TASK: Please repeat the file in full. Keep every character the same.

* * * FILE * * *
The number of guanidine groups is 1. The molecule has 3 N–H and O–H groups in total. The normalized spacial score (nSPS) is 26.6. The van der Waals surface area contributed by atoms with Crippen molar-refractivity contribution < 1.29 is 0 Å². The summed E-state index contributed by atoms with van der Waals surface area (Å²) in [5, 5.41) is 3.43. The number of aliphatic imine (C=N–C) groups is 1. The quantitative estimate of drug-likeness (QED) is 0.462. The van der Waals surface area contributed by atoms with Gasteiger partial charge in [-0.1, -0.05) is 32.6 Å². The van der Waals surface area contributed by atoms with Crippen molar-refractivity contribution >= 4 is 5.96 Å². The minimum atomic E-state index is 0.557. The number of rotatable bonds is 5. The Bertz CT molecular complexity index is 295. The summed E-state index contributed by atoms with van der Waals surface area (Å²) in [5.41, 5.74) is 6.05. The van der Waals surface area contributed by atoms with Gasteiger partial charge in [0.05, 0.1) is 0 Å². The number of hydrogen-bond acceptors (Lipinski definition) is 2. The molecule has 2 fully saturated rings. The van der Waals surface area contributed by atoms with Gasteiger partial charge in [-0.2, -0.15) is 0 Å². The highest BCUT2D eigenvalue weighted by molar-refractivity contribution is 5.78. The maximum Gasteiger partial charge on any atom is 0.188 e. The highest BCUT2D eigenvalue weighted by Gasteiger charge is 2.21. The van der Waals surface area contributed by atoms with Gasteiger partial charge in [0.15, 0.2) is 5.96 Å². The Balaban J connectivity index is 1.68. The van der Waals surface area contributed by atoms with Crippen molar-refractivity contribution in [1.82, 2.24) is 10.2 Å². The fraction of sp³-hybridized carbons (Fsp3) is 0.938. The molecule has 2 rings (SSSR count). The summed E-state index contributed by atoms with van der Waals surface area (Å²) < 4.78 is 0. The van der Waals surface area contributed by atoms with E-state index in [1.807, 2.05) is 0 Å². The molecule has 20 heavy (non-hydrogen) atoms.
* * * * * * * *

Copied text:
The number of guanidine groups is 1. The molecule has 3 N–H and O–H groups in total. The normalized spacial score (nSPS) is 26.6. The van der Waals surface area contributed by atoms with Crippen molar-refractivity contribution < 1.29 is 0 Å². The summed E-state index contributed by atoms with van der Waals surface area (Å²) in [5, 5.41) is 3.43. The number of aliphatic imine (C=N–C) groups is 1. The quantitative estimate of drug-likeness (QED) is 0.462. The van der Waals surface area contributed by atoms with Gasteiger partial charge in [-0.1, -0.05) is 32.6 Å². The van der Waals surface area contributed by atoms with Crippen molar-refractivity contribution >= 4 is 5.96 Å². The minimum atomic E-state index is 0.557. The number of rotatable bonds is 5. The Bertz CT molecular complexity index is 295. The summed E-state index contributed by atoms with van der Waals surface area (Å²) in [5.41, 5.74) is 6.05. The van der Waals surface area contributed by atoms with Gasteiger partial charge in [0.05, 0.1) is 0 Å². The number of hydrogen-bond acceptors (Lipinski definition) is 2. The molecule has 2 fully saturated rings. The van der Waals surface area contributed by atoms with Gasteiger partial charge in [-0.2, -0.15) is 0 Å². The highest BCUT2D eigenvalue weighted by molar-refractivity contribution is 5.78. The maximum Gasteiger partial charge on any atom is 0.188 e. The highest BCUT2D eigenvalue weighted by Gasteiger charge is 2.21. The van der Waals surface area contributed by atoms with Gasteiger partial charge in [0.15, 0.2) is 5.96 Å². The Balaban J connectivity index is 1.68. The van der Waals surface area contributed by atoms with Crippen molar-refractivity contribution in [1.82, 2.24) is 10.2 Å². The fraction of sp³-hybridized carbons (Fsp3) is 0.938. The molecule has 2 rings (SSSR count). The summed E-state index contributed by atoms with van der Waals surface area (Å²) < 4.78 is 0. The van der Waals surface area contributed by atoms with E-state index in [1.807, 2.05) is 0 Å². The molecule has 20 heavy (non-hydrogen) atoms.